The Charlotte Symphony is making a new move to capitalize on its popular Summer Pops series: beefing up this year's lineup with a concert that has an admission charge.
The ticketed concert featuring Latin musician Tito Puente Jr. and his band will be June 26, a Saturday. That will keep it separate from the Sunday night series that's a SouthPark institution.
The outdoor concerts at SouthPark and venues across the area attract listeners by the thousands, including many who may never have heard the orchestra in a concert hall. This year's series will feature the familiar mix of classical, movie and Broadway music - concluding, as always, with a program aimed at Independence Day.
The Puente concert is the orchestra's latest attempt to use the summer series' popularity to help pull it out of years of financial troubles.
Last year, hit by the recession and a cut in support from the Arts & Science Council, the orchestra targeted one of its first appeals to the Summer Pops crowds. It initiated a $5 suggested donation for the SouthPark concerts, which had previously been free. At other locations, typically sponsored by municipalities, the orchestra kept the admission free but asked for donations.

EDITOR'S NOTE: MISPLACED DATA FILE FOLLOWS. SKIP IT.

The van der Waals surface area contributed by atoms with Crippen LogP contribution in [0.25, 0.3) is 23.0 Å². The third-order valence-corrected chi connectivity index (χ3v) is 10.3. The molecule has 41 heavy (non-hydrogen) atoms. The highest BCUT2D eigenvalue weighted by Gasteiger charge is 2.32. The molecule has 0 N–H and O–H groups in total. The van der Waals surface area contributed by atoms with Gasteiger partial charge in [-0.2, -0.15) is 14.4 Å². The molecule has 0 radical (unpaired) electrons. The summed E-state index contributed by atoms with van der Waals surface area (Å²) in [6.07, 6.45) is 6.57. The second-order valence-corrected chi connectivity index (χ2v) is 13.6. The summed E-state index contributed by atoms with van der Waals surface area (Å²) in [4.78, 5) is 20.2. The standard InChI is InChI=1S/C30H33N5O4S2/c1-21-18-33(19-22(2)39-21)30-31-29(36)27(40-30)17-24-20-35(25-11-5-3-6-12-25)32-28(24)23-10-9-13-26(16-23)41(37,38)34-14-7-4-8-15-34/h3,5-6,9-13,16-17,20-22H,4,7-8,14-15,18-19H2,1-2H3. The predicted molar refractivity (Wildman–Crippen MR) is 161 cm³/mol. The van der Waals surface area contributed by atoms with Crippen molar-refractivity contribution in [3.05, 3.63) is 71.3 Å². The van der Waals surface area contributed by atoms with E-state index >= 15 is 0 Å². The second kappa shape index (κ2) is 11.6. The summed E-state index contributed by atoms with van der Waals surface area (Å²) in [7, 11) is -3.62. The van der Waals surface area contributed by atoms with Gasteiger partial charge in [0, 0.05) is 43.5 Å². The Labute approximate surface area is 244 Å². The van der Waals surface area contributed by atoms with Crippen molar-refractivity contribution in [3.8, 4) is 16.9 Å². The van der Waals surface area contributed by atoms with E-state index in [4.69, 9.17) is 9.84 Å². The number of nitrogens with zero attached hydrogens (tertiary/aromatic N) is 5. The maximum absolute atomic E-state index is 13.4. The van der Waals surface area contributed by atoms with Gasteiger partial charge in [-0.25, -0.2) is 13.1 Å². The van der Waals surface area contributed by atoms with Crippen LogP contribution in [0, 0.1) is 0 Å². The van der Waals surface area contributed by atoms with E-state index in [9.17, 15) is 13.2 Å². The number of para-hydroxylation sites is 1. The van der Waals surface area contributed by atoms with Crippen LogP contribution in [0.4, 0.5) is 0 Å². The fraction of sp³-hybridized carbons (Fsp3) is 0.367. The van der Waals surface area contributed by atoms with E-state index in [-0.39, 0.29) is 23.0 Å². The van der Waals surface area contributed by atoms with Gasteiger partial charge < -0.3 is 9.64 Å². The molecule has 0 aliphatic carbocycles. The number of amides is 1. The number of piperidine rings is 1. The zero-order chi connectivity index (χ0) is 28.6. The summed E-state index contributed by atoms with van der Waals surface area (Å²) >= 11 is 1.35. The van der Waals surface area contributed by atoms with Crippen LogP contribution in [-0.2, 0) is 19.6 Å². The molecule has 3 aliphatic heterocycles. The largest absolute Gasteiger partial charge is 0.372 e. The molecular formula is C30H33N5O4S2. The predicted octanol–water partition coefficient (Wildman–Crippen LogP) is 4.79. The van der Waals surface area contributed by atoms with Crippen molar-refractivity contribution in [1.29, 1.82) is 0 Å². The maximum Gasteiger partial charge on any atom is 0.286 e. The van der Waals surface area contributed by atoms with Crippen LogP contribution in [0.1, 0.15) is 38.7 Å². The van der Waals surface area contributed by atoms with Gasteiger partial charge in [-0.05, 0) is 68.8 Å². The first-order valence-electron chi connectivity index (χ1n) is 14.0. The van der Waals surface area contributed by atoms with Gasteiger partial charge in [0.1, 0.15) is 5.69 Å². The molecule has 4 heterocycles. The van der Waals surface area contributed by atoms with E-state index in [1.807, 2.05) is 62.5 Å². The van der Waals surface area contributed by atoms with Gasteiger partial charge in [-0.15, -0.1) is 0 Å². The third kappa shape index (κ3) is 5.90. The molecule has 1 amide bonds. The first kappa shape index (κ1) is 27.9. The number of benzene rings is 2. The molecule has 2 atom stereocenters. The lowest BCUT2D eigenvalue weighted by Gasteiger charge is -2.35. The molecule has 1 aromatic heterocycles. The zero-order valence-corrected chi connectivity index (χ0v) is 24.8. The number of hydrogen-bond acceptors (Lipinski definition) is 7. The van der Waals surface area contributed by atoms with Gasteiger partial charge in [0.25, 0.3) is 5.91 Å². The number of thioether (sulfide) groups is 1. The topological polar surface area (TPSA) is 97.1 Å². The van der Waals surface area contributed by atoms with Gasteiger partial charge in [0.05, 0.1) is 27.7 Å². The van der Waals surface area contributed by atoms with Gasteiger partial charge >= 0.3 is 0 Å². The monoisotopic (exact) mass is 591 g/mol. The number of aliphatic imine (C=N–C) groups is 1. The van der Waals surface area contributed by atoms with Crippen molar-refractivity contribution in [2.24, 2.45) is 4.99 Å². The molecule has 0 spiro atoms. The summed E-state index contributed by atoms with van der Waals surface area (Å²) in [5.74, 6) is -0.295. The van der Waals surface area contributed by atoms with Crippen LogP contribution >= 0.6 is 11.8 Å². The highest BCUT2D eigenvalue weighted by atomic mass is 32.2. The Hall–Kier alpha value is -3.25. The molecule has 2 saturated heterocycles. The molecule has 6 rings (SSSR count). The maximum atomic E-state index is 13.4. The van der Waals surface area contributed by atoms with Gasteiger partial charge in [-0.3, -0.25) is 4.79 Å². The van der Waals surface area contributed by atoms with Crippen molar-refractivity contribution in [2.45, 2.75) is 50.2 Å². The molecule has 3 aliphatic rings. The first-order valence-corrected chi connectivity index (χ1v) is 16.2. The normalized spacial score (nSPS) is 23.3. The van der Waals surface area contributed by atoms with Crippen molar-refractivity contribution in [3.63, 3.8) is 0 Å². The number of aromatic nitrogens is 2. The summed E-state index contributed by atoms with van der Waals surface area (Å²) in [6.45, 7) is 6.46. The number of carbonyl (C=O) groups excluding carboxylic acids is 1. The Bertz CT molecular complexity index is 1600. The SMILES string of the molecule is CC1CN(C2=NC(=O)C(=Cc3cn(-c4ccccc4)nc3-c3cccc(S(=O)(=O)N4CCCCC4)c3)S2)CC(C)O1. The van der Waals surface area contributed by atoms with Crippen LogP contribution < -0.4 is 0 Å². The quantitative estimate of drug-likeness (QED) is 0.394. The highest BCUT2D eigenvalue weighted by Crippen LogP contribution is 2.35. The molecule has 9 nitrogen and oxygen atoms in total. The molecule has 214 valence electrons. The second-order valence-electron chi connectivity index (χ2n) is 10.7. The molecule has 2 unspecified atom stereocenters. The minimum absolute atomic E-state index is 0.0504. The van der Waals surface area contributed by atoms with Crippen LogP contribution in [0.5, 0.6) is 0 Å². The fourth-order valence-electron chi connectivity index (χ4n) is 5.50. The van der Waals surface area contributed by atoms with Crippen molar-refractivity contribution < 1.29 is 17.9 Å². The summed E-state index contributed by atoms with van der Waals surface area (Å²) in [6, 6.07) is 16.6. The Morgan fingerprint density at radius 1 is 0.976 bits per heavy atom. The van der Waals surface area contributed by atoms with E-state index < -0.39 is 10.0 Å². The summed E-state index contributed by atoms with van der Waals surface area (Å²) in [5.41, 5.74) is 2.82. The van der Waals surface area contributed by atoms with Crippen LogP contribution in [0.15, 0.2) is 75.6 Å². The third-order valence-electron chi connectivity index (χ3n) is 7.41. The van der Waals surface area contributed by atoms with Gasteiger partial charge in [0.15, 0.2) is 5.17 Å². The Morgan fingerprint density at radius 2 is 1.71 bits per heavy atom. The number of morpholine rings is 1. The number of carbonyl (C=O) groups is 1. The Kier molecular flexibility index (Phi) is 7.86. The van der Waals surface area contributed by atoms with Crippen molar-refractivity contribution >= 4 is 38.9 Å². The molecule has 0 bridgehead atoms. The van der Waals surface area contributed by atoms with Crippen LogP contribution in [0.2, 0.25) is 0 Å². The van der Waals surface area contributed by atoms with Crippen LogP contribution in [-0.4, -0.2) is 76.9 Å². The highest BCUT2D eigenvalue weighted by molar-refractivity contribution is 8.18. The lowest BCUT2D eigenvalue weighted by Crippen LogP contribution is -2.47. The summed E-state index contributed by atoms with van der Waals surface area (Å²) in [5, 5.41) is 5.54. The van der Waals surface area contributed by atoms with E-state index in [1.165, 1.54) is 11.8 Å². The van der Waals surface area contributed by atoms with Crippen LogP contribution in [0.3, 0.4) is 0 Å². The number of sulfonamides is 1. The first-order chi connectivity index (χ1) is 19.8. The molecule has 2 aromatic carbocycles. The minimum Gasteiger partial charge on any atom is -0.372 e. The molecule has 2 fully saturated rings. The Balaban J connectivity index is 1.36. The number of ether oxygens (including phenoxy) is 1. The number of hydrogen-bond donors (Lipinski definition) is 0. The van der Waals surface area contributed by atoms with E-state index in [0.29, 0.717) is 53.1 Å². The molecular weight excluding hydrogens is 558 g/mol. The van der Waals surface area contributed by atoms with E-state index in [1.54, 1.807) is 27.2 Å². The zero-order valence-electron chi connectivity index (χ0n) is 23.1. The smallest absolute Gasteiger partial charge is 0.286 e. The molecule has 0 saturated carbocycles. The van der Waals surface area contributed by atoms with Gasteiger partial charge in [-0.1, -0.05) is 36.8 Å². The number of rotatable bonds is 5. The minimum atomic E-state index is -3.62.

Audiences contributed $147,000 - most of it from SouthPark concertgoers, the orchestra's executive director, Jonathan Martin, said Monday. In previous years, typical Summer Pops donations totaled around $35,000.
Since last summer, the orchestra has raised $4.3 million toward $5.7 million it needs for a five-year bridge fund to help it balance its finances. To reduce costs, the musicians have agreed to a pay cut.
"If you think about everything that has happened since the last time we were as SouthPark, it's staggering," Martin said.
Bringing in ticket revenue at Summer Pops is part of the orchestra's turnaround plan. It picked Puente's band for the first try, Martin said, because "these are artists who know how to work in a symphonic context - and have fun."
The orchestra is planning a pre-concert festival that will feature Latin music groups from the Charlotte area.
While the orchestra no longer faces a crisis, Martin said, it still has years of work ahead to expand its attendance and financial support. So it will have a new message for Summer Pops audiences:
"We're on a journey," Martin said. "Help us continue."